Not a ton of observations thanks to the lack of numbers in camp right now. But here are a few: 

• Credit Quentin Gause for the first kinda-hard hit of 2016 training camp. He popped Wendell Smallwood after the rookie running back caught a pass from Bradford during 7-on-7s. 

• Aaron Grymes, the former CFL cornerback, made a nice play down the left sideline to break up a Daniel pass to Marcus Johnson. Grymes has a little edge during camp right now because of his professional experience. 

• Johnson couldn’t haul that one in, but the wideout from Texas had a pretty good day, eventually grabbing some long balls. 

• Wentz, like he did in the spring, showed off the deep ball again Monday. He doesn’t always hit those passes — and some of them are ill-advised — but he likes to throw it deep more than Bradford and Daniel. 

• Former Oregon running back Byron Marshall, who missed all of OTAs thanks to the NCAA/NFL graduation rule, had a pretty nice day aside from a fumble. He is especially good catching the ball out of the backfield. 

• Because of the small numbers in camp right now, quarterback Bethel-Thompson played some tight end Monday and didn’t look great. At one point, a pass came his way and it looked like Gause might have interfered with him, while taking him to the ground. That red jersey doesn’t mean much when Bethel-Thompson lines up as a tight end. 

• A good sign for Smallwood: Saw him pick up a blitz without hesitation Monday. That’s important because that’s probably the area of his game that needs the most improvement. 

• The difference in the pace of practice between Pederson and Chip Kelly is shocking. There’s just a lot fewer plays run under Pederson, who chooses to do his coaching on the field instead of in the meeting room. At one point, there was about a 30-second delay between snaps. If that happened under Kelly, his head would have exploded. 

The Daily Show has a weird obsession with the Phillie Phanatic

phanatic-dailyshow.jpg
Daily Show Instagram

The Daily Show has a weird obsession with the Phillie Phanatic

Welcome America! The 2016 Democratic National Convention rolls into Philadelphia today and that means the national media's spotlight is squarely on our beautiful and angry city.

It also means thousands of media types will descend onto Philadelphia to sample our cheesesteaks and ... I'm not sure what else, maybe check out Independence Hall and the Liberty Bell.

The Daily Show took this opportunity to show their love -- and totally normal obsession - with the Phillie Phanatic.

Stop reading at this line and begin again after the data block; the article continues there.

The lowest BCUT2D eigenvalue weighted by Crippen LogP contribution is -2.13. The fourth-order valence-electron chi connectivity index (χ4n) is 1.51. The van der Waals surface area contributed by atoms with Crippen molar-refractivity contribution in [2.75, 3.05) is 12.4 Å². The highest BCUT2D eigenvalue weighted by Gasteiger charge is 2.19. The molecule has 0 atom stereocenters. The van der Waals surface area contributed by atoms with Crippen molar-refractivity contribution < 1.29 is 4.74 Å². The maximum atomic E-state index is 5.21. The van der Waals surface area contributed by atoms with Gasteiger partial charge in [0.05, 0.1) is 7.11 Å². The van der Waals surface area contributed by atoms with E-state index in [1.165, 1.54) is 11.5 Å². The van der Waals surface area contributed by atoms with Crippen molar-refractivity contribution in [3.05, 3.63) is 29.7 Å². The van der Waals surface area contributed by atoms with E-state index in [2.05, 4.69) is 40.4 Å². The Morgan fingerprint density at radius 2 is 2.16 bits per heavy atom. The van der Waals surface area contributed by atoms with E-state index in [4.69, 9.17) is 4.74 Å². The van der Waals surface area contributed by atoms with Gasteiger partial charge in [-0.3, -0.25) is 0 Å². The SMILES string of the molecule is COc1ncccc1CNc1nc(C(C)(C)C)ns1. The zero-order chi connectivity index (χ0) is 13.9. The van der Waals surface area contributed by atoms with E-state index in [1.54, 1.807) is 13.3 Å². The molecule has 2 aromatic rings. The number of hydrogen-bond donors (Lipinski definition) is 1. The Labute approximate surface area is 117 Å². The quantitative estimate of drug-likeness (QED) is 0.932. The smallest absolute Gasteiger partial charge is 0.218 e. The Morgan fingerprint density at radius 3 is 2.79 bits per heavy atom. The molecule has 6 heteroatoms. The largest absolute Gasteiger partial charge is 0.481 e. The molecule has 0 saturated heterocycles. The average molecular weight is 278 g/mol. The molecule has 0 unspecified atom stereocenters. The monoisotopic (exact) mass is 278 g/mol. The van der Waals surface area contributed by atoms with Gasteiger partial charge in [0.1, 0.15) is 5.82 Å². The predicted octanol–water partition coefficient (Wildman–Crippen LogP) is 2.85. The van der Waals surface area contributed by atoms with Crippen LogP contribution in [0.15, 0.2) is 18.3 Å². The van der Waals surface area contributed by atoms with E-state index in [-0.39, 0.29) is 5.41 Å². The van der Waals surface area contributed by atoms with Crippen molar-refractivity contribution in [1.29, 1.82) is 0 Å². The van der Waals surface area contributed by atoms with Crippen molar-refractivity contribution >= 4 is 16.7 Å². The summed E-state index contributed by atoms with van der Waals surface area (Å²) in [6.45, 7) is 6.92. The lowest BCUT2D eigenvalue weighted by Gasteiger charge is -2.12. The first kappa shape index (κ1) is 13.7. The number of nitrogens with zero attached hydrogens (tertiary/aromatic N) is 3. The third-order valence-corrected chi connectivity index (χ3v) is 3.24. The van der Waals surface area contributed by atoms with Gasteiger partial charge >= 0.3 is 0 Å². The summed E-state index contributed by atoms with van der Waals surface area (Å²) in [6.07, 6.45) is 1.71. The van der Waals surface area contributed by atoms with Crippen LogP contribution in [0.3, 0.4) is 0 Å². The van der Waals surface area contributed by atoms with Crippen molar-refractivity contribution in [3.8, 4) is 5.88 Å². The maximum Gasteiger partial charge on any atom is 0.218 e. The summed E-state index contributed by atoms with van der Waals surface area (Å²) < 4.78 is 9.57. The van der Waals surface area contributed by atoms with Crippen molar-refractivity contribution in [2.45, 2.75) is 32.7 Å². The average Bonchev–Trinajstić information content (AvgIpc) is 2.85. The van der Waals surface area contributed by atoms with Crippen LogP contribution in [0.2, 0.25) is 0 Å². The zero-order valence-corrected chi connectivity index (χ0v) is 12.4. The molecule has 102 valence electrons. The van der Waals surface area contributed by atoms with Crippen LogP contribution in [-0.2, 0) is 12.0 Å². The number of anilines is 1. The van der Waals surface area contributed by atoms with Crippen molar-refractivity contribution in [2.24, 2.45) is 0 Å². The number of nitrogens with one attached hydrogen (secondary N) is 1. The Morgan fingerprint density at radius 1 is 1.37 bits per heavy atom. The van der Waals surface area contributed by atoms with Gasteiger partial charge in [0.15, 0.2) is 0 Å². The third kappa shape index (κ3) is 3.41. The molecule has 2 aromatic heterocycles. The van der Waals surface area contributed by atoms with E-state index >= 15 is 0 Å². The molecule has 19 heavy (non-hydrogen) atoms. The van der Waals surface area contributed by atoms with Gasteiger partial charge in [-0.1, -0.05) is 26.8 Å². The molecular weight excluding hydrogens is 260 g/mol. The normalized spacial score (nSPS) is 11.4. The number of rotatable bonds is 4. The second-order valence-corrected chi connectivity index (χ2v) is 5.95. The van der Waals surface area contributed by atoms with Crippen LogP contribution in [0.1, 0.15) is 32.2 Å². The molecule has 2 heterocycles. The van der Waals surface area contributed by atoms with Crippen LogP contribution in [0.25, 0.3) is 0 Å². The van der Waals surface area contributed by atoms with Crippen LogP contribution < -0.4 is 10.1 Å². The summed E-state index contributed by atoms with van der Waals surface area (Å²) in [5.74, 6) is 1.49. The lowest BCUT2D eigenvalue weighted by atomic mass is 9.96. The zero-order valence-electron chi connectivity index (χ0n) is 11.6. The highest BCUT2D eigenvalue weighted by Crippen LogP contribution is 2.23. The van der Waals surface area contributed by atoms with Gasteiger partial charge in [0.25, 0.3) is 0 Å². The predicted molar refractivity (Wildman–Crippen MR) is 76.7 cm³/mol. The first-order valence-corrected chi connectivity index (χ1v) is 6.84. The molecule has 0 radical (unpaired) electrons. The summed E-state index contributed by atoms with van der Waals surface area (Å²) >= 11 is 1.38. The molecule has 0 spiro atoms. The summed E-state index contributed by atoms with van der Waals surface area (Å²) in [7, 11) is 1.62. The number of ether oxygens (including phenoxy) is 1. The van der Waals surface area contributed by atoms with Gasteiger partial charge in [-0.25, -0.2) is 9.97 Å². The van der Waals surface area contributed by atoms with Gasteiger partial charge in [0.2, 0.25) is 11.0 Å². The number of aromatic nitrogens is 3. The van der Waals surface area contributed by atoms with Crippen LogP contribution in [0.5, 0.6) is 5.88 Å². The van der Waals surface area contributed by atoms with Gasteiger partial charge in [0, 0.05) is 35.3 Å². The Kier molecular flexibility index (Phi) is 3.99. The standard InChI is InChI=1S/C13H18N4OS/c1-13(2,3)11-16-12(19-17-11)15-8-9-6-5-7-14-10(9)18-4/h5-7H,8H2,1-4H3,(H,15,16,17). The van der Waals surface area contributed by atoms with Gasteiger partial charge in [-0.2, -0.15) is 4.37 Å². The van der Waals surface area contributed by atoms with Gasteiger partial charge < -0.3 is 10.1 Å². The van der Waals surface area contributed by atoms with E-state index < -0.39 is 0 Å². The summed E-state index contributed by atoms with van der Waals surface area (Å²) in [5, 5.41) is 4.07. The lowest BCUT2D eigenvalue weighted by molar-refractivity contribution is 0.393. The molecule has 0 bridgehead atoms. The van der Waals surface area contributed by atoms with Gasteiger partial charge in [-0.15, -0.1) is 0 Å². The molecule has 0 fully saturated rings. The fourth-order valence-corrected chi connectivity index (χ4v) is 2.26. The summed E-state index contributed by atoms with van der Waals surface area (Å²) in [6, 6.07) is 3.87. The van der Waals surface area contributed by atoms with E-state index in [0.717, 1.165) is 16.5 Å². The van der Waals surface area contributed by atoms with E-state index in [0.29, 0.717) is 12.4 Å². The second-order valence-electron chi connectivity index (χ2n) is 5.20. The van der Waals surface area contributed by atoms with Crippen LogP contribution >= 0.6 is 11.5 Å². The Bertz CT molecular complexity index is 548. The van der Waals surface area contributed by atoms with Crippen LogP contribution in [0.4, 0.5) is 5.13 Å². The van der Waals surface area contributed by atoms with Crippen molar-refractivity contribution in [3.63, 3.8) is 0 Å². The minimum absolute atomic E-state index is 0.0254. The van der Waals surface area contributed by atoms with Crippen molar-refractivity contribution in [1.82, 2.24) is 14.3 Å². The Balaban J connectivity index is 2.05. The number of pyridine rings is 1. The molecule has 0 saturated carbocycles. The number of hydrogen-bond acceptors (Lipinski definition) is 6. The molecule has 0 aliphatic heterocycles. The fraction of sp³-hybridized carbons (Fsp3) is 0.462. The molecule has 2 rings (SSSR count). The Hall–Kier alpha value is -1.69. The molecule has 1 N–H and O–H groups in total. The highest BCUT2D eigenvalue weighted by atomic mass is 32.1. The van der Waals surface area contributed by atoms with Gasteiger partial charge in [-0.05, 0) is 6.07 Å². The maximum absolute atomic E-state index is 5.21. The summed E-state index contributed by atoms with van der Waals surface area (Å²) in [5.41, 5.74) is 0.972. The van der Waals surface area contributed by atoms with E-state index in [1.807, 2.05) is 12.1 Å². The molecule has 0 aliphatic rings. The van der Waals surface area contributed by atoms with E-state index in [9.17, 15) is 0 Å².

So kudos to the Daily Show for being the leader in the clubhouse of DNC peeps pandering to Philadelphians. This is solid.

Watch out, Philadelphia. @desilydic has a dark secret... #DNCinPHI #Phanatic

A video posted by The Daily Show (@thedailyshow) on

Phillies-Marlins 5 things: Could be locked-in Hellickson's final start with Phils

Phillies-Marlins 5 things: Could be locked-in Hellickson's final start with Phils

Phillies (45-55) at Marlins (53-45)
7:10 p.m. on CSN

After three straight series losses to begin the second half, the Phillies head to Miami for three games with the Marlins. It's the second leg of a 10-game road trip that takes the Phils to Atlanta for four games later in the week.

Let's take a look at the series opener:

1. Hellickson's sendoff?
Jeremy Hellickson makes his 21st and potentially final start for the Phillies tonight in South Florida. The Marlins are one of the teams after him, so it's possible he could just switch clubhouses later this week. 

Hellickson has boosted his trade value substantially over the last five weeks, posting a 2.54 ERA with five quality starts in six tries. He enters Monday's game 7-7 with a 3.84 ERA and 1.16 WHIP. Those are better and more consistent numbers than you'll find attached to many other pitchers on the trade market, rentals or otherwise. 

It was on this day last year that Cole Hamels threw a no-hitter against the Cubs which turned out to be the tipping point for the Rangers, who several days later traded the Phillies six players, four of whom were intriguing prospects now thriving in this organization. Hellickson isn't going to no-hit the Fish tonight, but if he has a similarly well-timed good start, it could result in a better return for the Phils this time around, too.